New president Joseph R. Biden Jr. has said he will reaffirm a federal strategy to bring the virus under control, including a call for everyone to wear masks over the next 100 days and a coordinated plan to expand delivery of vaccines. “We are going to handle the hell of this operation,” Biden said Friday. “Our administration will lead with science and scientists.”
The strategy signals a change from last year, in which the Trump administration largely delegated responsibility for controlling the virus and reopening the economy to 50 governors, fracturing the nation’s response. Interviews with more than 100 health officials, political and community leaders across the country, and a review of state government emails and other records provide a more complete picture of all that went wrong:
The severity of the current outbreak can be attributed to the rush to reopen last spring. Many governors acted quickly, sometimes acting over the objections of their advisers. Nationwide reopenings have resulted in a surge in new infections that have grown over time: never again would the country’s average fall below 20,000 new cases per day.
Science has been sidelined at all levels of government. More than 100 state and local health officials have been fired or resigned since the start of the pandemic. Leading scientists in Florida offered their expertise to the governor’s office but were marginalized, while Gov. Ron DeSantis turned to Dr. Scott W. Atlas, an adviser to Trump, and others whose views have been adopted in conservative circles but rejected by many scientists.
While the president publicly downplayed the need for masks, White House officials privately recommended that some states with worsening epidemics require a face mask in public spaces. But records show at least 26 states ignored White House recommendations on masks and other health concerns. In South Dakota, housekeeper Kristi Noem bragged to her political allies that she didn’t need masks even as her state was in the midst of an epidemic that has become one of the worst in the country.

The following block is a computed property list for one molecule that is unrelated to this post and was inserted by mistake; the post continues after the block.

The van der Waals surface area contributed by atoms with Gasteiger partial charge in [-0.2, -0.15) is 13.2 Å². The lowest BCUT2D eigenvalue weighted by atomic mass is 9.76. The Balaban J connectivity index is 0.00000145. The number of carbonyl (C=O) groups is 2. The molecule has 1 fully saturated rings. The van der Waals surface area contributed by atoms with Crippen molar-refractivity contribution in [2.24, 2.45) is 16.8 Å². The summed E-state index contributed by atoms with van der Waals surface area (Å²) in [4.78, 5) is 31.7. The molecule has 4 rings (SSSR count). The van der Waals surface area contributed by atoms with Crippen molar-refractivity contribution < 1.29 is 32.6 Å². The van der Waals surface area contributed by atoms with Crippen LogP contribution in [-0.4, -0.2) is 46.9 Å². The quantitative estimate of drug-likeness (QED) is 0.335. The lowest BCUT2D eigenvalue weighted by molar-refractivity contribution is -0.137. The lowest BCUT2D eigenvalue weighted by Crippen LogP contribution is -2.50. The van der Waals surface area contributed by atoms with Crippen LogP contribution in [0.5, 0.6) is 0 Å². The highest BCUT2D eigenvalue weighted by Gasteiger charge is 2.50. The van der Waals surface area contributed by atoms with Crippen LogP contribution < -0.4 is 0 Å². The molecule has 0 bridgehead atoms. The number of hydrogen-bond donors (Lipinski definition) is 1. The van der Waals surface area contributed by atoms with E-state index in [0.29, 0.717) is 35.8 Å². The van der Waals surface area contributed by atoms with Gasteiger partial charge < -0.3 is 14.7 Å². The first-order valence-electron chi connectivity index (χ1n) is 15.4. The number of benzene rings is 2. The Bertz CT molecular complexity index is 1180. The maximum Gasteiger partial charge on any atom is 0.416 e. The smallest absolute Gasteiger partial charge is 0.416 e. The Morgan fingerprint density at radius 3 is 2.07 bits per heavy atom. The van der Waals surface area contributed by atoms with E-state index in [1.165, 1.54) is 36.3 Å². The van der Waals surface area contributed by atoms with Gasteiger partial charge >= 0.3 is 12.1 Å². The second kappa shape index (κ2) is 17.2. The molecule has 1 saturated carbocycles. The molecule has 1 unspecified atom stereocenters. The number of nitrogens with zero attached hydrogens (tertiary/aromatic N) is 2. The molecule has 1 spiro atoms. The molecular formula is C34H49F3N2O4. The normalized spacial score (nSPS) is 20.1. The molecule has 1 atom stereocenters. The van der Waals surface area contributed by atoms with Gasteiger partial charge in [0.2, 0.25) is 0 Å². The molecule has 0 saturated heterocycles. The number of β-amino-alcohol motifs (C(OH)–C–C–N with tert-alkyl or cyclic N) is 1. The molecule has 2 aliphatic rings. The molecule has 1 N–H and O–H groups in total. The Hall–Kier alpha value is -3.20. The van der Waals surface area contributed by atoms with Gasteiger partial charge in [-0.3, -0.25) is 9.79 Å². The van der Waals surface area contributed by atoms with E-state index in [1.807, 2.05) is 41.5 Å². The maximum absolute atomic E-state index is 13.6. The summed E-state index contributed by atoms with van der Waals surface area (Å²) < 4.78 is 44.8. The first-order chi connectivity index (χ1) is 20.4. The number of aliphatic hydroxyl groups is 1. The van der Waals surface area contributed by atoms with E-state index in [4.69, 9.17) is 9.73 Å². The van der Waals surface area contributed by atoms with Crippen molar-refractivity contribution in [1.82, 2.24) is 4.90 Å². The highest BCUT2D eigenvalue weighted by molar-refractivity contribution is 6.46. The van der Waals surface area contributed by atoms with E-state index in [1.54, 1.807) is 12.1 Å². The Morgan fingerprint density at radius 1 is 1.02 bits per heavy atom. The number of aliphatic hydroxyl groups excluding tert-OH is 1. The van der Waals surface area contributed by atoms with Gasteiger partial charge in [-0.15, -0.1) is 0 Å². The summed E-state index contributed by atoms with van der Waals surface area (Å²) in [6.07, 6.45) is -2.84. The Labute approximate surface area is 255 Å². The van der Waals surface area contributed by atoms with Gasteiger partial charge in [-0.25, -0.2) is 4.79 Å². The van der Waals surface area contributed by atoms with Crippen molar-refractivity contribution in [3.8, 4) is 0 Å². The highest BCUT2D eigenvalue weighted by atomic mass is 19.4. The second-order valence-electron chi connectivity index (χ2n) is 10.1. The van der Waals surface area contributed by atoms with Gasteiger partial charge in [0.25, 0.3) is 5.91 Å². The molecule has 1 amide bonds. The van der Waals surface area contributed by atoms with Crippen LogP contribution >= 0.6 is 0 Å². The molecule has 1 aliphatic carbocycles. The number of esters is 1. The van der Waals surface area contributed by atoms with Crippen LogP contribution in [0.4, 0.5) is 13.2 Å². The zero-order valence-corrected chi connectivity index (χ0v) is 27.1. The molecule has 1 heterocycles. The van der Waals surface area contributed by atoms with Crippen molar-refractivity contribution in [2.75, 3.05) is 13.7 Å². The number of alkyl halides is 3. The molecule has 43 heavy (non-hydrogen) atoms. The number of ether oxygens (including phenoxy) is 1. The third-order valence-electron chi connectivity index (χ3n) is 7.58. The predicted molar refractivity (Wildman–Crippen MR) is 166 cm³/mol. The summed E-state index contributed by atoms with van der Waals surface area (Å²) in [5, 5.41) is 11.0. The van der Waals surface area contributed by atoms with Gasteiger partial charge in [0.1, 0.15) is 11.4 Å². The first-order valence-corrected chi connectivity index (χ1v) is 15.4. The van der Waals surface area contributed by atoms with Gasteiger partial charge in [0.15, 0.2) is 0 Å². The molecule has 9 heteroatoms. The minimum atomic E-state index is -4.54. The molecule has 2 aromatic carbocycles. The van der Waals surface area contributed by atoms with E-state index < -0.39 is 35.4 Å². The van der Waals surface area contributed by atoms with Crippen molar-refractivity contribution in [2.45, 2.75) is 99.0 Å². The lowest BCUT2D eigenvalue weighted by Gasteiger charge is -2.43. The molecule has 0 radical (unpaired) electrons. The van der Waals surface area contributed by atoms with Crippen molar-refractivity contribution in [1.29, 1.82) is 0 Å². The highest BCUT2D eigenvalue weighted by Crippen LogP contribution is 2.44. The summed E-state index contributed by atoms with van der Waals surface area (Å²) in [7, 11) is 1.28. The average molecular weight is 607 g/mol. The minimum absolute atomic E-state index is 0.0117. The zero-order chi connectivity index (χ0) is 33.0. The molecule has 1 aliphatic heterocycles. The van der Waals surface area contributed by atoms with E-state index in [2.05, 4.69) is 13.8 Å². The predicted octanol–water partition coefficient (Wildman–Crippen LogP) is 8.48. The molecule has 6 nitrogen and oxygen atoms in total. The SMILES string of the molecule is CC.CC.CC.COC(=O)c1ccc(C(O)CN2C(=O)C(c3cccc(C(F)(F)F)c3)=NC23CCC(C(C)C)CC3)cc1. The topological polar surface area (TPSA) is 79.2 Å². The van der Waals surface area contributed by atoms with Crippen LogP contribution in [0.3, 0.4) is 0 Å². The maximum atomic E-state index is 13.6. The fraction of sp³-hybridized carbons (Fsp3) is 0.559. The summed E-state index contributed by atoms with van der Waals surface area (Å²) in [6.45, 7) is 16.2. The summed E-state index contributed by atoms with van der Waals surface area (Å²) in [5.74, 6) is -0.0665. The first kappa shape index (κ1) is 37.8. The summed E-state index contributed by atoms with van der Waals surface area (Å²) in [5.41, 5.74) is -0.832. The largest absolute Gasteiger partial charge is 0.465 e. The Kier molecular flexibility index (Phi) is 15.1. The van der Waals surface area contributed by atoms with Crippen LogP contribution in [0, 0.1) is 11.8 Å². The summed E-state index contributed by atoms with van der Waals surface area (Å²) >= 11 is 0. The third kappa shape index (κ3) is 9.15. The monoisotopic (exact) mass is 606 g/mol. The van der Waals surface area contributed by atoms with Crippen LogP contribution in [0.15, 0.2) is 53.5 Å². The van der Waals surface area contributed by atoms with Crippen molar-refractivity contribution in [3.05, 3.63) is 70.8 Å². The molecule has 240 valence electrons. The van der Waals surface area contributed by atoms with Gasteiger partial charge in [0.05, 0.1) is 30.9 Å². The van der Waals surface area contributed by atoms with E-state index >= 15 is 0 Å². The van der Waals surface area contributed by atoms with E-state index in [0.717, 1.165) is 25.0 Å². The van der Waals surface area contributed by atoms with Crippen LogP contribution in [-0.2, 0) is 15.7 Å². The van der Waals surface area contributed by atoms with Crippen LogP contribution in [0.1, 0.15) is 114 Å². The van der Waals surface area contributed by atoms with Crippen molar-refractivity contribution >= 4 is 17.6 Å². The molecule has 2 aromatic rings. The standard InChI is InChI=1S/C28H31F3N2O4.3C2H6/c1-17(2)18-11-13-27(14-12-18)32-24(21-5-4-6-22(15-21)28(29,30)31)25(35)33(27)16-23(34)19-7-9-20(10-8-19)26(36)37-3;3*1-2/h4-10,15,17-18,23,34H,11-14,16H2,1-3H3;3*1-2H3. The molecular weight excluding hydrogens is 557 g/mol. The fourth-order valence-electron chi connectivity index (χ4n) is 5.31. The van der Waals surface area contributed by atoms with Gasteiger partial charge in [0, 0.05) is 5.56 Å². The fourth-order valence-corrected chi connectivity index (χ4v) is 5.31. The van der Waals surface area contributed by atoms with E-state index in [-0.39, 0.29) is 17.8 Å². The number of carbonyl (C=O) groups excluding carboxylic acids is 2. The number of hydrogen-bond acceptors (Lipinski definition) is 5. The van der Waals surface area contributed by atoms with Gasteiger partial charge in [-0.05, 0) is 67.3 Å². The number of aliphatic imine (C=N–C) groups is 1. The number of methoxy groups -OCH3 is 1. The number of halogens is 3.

Colorado Governor Jared Polis said states have faced tough choices in balancing the virus – often hearing competing voices on how best to do it – and said Mr Trump left them without political support which they needed as they urged the public to accept the masks. and social distancing. “The most important thing that would have made a difference was the clarity of the message from the person at the top,” Polis said in an interview.
The pandemic has indeed been accompanied by significant challenges, including record unemployment and a dynamic disease that continues to circle the globe. Without a national White House strategy, it is unlikely that any state could have completely stopped the spread of the pandemic.
But the majority of deaths in the United States have since come as the strategies needed to contain it were clear to state leaders, who had an array of options, from ordering masks to targeted closures and increased testing. Disparities emerged between states that took restrictions seriously and those that did not.
America now represents 4% of the world’s population, but accounts for about 20% of deaths worldwide. While Australia, Japan and South Korea have shown that it is possible to reduce the number of deaths, the United States – armed with wealth, scientific prowess and global power – has emerged as the world leader: they now have one of the highest concentrations of deaths, with nearly many deaths being reported as in any other country.
The rush to reopen was ‘the opportune moment that was lost’
The country once had the chance to embark on the path to defeat the virus.
There had been many missteps in the beginning. The United States failed to create a large testing and contact tracing network in January and February, which could have identified the first cases and possibly curb the crisis. Then cases exploded silently in New York City, as Governor Andrew M. Cuomo and Mayor Bill de Blasio waited crucial days to shut down schools and businesses.
Thousands of lives could have been saved in the New York metropolitan area alone if measures had been in place even a week earlier, the researchers said. Driven by the spring rush, New York and New Jersey have the nation’s worst death rates to date.